Parents should be guided to work with their child outside of the consultation sessions, either by offering management guidelines or by teaching specific exercises and/or techniques to be applied in the child’s natural context. Without this intervention, supervised at all times by the therapist, it will be difficult for the changes that may be observed in the consultation to become generalised outside of it (although it is clear that each process is unique and will depend on each case).

What is the importance of the family in the development of the children’s self-esteem?

The role of the family is basic in all facets of child development (emotional, social, etc.) and among them, in self-esteem. This is the evaluation that a person makes of himself, according to thoughts, evaluations, beliefs, feelings and emotions about his way of being, acting, his physical appearance, etc.

Therefore, this evaluation is going to be closely related to the assessment made by significant people of their environment and, the main significant people for the children are their parents. During childhood, they are their referents, their main attachment figures, and therefore they have a very important influence on the creation of an adjusted and healthy self-esteem. Having low expectations about what a child is capable of doing or constantly making negative comments about him, will cause the child to perceive a low valuation of himself by his parents, which in the end will have repercussions on his own valuation of himself, devaluing him.

It is logical to think that if, for example, a parent constantly repeats to his or her child that he or she is a bum who doesn’t know how to do anything, the child may come to the following conclusion: “if my parents, who represent that they know and love me the most, think that way about me It is therefore essential to encourage the development of skills, to reinforce successes and to give children confidence in their abilities, so that they themselves can develop this confidence and respect for themselves, which are signs of good self-esteem.

Punishment is a controversial issue. Can punishment be used in the education of a child? What is the best way to apply it?

Punishment is a behavior modification technique based on the behavioral principles of operant conditioning, which aims to decrease or eliminate the occurrence of undesirable behavior.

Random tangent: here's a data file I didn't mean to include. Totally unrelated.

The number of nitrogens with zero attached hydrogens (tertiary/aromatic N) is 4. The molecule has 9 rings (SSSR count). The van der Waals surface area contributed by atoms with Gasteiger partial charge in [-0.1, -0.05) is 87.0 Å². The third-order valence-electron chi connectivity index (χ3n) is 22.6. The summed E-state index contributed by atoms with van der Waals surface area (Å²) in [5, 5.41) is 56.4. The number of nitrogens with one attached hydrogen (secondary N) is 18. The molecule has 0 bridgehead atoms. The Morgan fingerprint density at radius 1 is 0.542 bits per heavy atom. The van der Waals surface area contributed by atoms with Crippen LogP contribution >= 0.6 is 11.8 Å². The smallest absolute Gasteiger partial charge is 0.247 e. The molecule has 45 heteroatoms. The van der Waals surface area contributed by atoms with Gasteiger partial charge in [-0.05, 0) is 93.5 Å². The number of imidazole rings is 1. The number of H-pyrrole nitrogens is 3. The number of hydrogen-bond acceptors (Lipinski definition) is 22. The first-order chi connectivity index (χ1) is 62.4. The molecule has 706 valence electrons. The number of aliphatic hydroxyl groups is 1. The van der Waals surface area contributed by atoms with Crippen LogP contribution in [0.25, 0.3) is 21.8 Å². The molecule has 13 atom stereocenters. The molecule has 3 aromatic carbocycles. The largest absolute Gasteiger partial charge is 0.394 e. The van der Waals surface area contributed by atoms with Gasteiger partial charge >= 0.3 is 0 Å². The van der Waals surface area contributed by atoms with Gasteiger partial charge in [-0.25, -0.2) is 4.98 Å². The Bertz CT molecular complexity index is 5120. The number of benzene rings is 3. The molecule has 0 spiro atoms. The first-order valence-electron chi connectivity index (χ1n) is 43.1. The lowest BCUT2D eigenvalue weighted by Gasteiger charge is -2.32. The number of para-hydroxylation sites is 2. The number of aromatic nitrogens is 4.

There are mainly two types of punishment: positive punishment, which consists of applying an aversive stimulus in a contingent manner to a certain behaviour (for example, copying a sentence 100 times for a bad behaviour), and negative punishment, which consists of withdrawing a positive stimulus after the performance of a certain behaviour (for example, leaving a child without his play time).

Although it is true that punishment is sometimes effective in eliminating behavior quickly, I do not consider it the most suitable method to do so, apart from the fact that it is not applicable in all cases, I always consider it a last option (ahead we find the positive reinforcement). This is because in many cases the behaviours are reduced or eliminated in the short term because of the very fear of the threat of punishment and not because there is a real reflection on the inappropriate behaviour that makes the child advance and learn, so the changes are not usually maintained in the long term.

In addition, this fear can negatively affect the relationship between the person who applies it and the child, creating a threatening relationship based on fear, which can sometimes lead to even more defensive behavior or outbursts of anger, which will make the situation worse. This is in addition to the fact that if the child does not understand exactly why the punishment is taking place and how wrong it is, their self-esteem will be adversely affected.

What are the benefits of positive reinforcement and what consequences does it have on the character and emotional well-being of a child?